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February 28, 2020

Artist Behind the Art: Gentry Pack

About the Author
Jasmine Noble

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InLiquid member Gentry Pack fell in love with drawing at seven years old.  His love for painting sparked when one day he painted an elephant and he saw it hanging on a wall. This was the first time he felt a rush of confidence. He feels this same rush of confidence after completing all of his paintings today.  Pack uses painting as a way to express themes and messages that cross his mind. He feels that he can better express himself through his paintings rather than his words.
Jasmine Noble: Can you tell me about yourself?  
Gentry Pack: Well to start, my name is Gentry Pack. A lot of people think G.PACK is some mysterious alias that I came up with, but in reality, it’s really just my government name. Both of my parents were in the military so I was used to seeing A.PACK and R.PACK dog-tags laying around the house. So it just made sense that one day I would be G.PACK. That’s pretty much all I can tell you about myself that isn’t already clear through my artwork. I’m a pretty shy guy.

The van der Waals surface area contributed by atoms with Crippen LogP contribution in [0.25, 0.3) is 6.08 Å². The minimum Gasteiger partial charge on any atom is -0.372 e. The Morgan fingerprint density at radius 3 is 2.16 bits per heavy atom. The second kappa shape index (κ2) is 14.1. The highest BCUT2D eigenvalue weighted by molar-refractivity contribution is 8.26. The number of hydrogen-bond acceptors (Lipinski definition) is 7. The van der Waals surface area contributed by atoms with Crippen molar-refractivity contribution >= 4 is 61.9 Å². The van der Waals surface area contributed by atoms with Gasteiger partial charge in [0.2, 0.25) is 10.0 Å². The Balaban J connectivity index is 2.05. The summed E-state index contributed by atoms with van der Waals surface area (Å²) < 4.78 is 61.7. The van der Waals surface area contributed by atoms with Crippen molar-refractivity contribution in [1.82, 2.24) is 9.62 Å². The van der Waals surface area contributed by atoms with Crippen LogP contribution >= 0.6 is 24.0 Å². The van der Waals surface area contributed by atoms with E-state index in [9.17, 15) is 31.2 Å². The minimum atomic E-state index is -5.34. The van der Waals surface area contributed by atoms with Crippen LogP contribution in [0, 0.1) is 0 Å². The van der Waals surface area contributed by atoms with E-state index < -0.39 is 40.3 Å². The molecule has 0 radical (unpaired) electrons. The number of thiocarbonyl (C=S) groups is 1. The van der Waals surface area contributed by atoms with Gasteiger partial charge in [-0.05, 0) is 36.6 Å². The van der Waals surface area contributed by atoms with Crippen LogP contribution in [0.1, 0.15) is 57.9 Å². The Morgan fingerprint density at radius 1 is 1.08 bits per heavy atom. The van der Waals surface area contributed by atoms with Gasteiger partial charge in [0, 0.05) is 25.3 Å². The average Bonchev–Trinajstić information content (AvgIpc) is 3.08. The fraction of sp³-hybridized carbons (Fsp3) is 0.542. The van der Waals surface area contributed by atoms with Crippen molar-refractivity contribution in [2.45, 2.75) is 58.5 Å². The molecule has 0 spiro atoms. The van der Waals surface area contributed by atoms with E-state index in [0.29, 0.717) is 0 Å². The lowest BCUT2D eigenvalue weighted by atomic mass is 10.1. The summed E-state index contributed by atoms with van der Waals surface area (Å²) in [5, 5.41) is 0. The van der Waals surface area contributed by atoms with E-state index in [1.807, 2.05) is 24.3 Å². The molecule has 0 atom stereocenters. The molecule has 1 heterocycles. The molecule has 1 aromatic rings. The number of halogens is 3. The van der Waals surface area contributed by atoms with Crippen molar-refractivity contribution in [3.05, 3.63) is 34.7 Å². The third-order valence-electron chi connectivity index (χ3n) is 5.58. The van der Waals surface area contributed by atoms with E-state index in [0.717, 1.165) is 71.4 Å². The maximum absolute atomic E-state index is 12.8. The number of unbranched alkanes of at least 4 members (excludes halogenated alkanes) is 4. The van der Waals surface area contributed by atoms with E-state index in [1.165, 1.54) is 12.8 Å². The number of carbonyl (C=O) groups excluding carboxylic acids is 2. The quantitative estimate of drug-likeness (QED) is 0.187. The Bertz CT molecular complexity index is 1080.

JN: How did you get started with art?
GP: I started drawing when I was 7 years old. I was at my grandmother’s house, hanging with my older cousins. They were from Philly, so I thought they were 1,000 times cooler than I was and I wanted to do anything to be like them. Since this was back in the days before iPhones and Wifi and everything, we had to find ways to occupy ourselves.
At the time I happened to have a backpack of comic books, and one of my cousins grabbed one of them and just started drawing one of the characters on the front cover. He was the oldest and coolest one, so of course, I had to copy him and do the same thing.
I came back to Maryland the next day and from that day forward, I fell in love with drawing. I would draw almost every day. It could be anything from doodling in class trying to impress my friends, to writing and illustrating my own little books as a kid. Eventually, that childhood passion for drawing led to me developing the same type of passion for painting when I was in college.
JN: What is the most rewarding thing about being an artist?